Testing the Appeals of Feminist Ideologies in Female Athletic Advertising

By Leigh Burgess
Elon Journal of Undergraduate Research in Communications
2013, Vol. 4 No. 2 | pg. 1/3 |

Abstract

The purpose of this study was to determine whether Generation Y women respond more to athletic ads that embodied a second-wave feminist ideology or a third-wave, post-structuralist ideology. A focus group was conducted and its findings revealed that the women's ideological preferences were not based on their generation, but their lifestyle. In other words, the Generation Y women did not unanimously identify with one feminist ideology over the other. Instead, the ideology they responded to in the athletic ads was based on their athletic lifestyle. This ultimately indicates that Generation Y females are segmented, and each market segment responds to ads that present a lifestyle and values similar to their own. The implications found in this research may be used to provide consumer insights to professionals in the advertising industry.

I. Introduction

Secondand third-wave feminist ideologies helped advertisers determine the values and preferences of women in each generation. By understanding what women responded to, advertisers produce images and copy that engaged their female audiences. A new wave of feminism has yet to emerge, and its absence contributes to the lack of insight into the ideology that appeals most to female Generation Y** consumers. Secondand third-wave feminism, although still relevant now, can both be associated with a generation of women. Generation Y has the two conflicting ideologies of the past, making it difficult to determine which, if either, mindset reigns supreme among today's early adult, female consumers.

This research aims to determine if Generation Y women respond more positively to second-wave or third-wave feminist ideology in athletic advertising. The studies in this investigation identify the characteristics of female athletic advertisements that appeal to Generation Y women and their corresponding ideologies. Athletic advertising has been selected because the athletic-wear industry was one of the many markets affected by feminist movements and trends. Brands such as Nike were strictly masculine and did not begin adding women's lines until the end of the 1980s (Grow & Wolburg, 2006). Since then, some brands have produced women's ads similar to their men's ads – taking a more second-wave, gender-neutral approach to advertising to their female audience. Others have catered specifically to third-wave, feminine sensibilities. The findings included in this research are intended to help athletic advertisers understand to which feminist ideology female Generation Y consumers relate most. (Generation Y, for the purposes of this study, is defined as the demographic born between 1984 and 2000 and is also known as the Millennial Generation - see Mashable, 2013.) The information garnered from this study will help these advertisers better tailor their messages to fit this demographic.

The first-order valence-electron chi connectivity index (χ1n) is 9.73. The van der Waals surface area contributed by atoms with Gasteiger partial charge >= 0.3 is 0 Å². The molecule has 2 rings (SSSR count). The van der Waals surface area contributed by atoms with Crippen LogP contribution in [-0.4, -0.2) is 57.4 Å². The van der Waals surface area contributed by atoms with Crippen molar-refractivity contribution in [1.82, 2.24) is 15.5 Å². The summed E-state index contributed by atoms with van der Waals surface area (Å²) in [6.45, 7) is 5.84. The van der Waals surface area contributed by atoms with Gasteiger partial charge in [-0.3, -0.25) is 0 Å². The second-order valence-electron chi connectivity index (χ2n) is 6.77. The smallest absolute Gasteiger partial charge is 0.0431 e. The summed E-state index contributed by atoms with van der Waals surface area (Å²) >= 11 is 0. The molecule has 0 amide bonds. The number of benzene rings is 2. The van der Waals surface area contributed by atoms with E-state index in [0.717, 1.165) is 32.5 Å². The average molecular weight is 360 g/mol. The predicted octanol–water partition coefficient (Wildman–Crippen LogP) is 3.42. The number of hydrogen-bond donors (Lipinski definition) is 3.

II. Literature Review

Background Theory

Market segmentation is changing the way in which advertisers reach audiences, especially women. Females have long been considered one "homogeneous category" (Scott, 2008). Now, with markets growing increasingly segmented, targeting such a broad audience is ineffective. As Janet Riccio, CEO of the women's consultancy G23, notes that marketing just to "women" is a bankrupt concept – "it's very paternalistic . . . far too passive for the women of the 21st century and seems to be code for 'marketing to moms.' Women are other things besides moms" (Scott, 2008). As advertisers begin to specify and segment female markets, the challenge becomes how to effectively communicate with each target audience.

A study of women's responses to different portrayals of females in advertisements demonstrates the value behind segment-specific messaging. Although performed over 20 years ago, the findings from this study still apply to today's advertising industry. Researchers tested women's reactions on a cognitive response level to understand how the "spontaneous thoughts of the audience to an ad influence the audience's attitude toward the ad and the product" (Leigh, Rethans, & Whitney, 1987, p. 55). As the basis for their experiment, Leigh, Rethans, and Whitney (1987) examined the relationship between role orientation – a woman's beliefs about the lifestyles and place of women in society – and role portrayal, the "characterizations of people in commercials as well as their setting relative to the product and other characters" (p. 56). In 1987, when women were still grouped into broader audience categories, the researchers tested the different reactions traditional and modern women had to traditional and modern role portrayals of women in advertisements. To gauge the respondents' cognitive responses, they measured the different groups' "attitude toward the advertisement, the role model (or source), the brand, and the act of buying the brand" (p. 56). They found that traditional women responded strongest to ads with traditional role portrayals of women. Likewise, modern women related best to the ads featuring women in modern roles. In other words, women responded to the role portrayal that was consistent with how they saw themselves and their role orientation. It follows then, that effective advertising maintains consistency between the role portrayal of females and the target audience's role orientation or general values.